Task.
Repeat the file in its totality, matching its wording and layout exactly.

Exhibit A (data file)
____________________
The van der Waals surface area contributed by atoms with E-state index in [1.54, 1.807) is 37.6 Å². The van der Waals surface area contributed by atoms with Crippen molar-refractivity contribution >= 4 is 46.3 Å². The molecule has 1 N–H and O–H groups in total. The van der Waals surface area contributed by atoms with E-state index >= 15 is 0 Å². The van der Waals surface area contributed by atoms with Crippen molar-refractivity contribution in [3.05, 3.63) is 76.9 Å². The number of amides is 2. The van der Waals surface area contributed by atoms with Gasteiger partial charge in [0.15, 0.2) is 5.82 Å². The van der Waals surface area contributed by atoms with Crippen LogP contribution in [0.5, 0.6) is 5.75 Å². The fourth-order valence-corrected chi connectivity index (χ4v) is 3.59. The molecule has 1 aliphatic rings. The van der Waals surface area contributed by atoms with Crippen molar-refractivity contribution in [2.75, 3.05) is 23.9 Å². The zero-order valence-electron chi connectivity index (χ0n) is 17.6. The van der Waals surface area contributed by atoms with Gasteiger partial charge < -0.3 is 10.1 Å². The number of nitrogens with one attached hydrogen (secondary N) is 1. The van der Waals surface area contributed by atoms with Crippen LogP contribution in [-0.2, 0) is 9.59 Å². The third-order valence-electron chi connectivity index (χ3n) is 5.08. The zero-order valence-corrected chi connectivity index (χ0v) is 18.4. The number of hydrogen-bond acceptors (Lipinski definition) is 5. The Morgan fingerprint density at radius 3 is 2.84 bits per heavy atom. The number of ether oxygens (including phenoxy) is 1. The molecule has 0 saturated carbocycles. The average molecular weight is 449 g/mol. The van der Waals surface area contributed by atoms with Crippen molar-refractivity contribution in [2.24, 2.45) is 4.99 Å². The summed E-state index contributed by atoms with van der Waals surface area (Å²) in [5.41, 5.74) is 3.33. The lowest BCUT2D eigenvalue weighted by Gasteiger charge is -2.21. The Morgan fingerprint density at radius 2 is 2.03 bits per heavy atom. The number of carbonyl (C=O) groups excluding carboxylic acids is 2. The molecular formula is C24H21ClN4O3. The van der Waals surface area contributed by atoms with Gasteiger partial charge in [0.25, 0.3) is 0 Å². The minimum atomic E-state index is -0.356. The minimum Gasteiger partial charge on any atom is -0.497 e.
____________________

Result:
The van der Waals surface area contributed by atoms with E-state index in [1.54, 1.807) is 37.6 Å². The van der Waals surface area contributed by atoms with Crippen molar-refractivity contribution >= 4 is 46.3 Å². The molecule has 1 N–H and O–H groups in total. The van der Waals surface area contributed by atoms with E-state index >= 15 is 0 Å². The van der Waals surface area contributed by atoms with Crippen molar-refractivity contribution in [3.05, 3.63) is 76.9 Å². The number of amides is 2. The van der Waals surface area contributed by atoms with Gasteiger partial charge in [0.15, 0.2) is 5.82 Å². The van der Waals surface area contributed by atoms with Crippen LogP contribution in [0.5, 0.6) is 5.75 Å². The fourth-order valence-corrected chi connectivity index (χ4v) is 3.59. The molecule has 1 aliphatic rings. The van der Waals surface area contributed by atoms with Crippen molar-refractivity contribution in [2.75, 3.05) is 23.9 Å². The zero-order valence-electron chi connectivity index (χ0n) is 17.6. The van der Waals surface area contributed by atoms with Gasteiger partial charge < -0.3 is 10.1 Å². The number of nitrogens with one attached hydrogen (secondary N) is 1. The van der Waals surface area contributed by atoms with Crippen LogP contribution in [-0.2, 0) is 9.59 Å². The third-order valence-electron chi connectivity index (χ3n) is 5.08. The zero-order valence-corrected chi connectivity index (χ0v) is 18.4. The number of hydrogen-bond acceptors (Lipinski definition) is 5. The Morgan fingerprint density at radius 3 is 2.84 bits per heavy atom. The number of ether oxygens (including phenoxy) is 1. The molecule has 0 saturated carbocycles. The average molecular weight is 449 g/mol. The van der Waals surface area contributed by atoms with Crippen molar-refractivity contribution in [2.24, 2.45) is 4.99 Å². The summed E-state index contributed by atoms with van der Waals surface area (Å²) in [5.41, 5.74) is 3.33. The lowest BCUT2D eigenvalue weighted by Gasteiger charge is -2.21. The Morgan fingerprint density at radius 2 is 2.03 bits per heavy atom. The number of carbonyl (C=O) groups excluding carboxylic acids is 2. The molecular formula is C24H21ClN4O3. The van der Waals surface area contributed by atoms with Gasteiger partial charge in [0.25, 0.3) is 0 Å². The minimum atomic E-state index is -0.356. The minimum Gasteiger partial charge on any atom is -0.497 e.